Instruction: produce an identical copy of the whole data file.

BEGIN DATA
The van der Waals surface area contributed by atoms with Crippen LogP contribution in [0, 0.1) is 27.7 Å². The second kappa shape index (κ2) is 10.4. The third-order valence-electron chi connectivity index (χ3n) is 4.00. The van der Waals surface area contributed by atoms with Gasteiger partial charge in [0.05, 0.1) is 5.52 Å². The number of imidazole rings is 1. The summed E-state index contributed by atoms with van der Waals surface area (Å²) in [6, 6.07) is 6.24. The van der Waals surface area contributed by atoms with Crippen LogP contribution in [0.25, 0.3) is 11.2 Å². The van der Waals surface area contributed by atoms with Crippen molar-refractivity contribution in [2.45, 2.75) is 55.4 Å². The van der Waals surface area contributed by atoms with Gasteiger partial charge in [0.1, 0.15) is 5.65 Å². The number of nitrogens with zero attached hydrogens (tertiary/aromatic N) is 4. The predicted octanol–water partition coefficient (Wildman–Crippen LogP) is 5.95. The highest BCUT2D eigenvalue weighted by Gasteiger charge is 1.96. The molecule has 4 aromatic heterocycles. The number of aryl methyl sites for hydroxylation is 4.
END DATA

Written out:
The van der Waals surface area contributed by atoms with Crippen LogP contribution in [0, 0.1) is 27.7 Å². The second kappa shape index (κ2) is 10.4. The third-order valence-electron chi connectivity index (χ3n) is 4.00. The van der Waals surface area contributed by atoms with Gasteiger partial charge in [0.05, 0.1) is 5.52 Å². The number of imidazole rings is 1. The summed E-state index contributed by atoms with van der Waals surface area (Å²) in [6, 6.07) is 6.24. The van der Waals surface area contributed by atoms with Crippen LogP contribution in [0.25, 0.3) is 11.2 Å². The van der Waals surface area contributed by atoms with Crippen molar-refractivity contribution in [2.45, 2.75) is 55.4 Å². The van der Waals surface area contributed by atoms with Gasteiger partial charge in [0.1, 0.15) is 5.65 Å². The number of nitrogens with zero attached hydrogens (tertiary/aromatic N) is 4. The predicted octanol–water partition coefficient (Wildman–Crippen LogP) is 5.95. The highest BCUT2D eigenvalue weighted by Gasteiger charge is 1.96. The molecule has 4 aromatic heterocycles. The number of aryl methyl sites for hydroxylation is 4.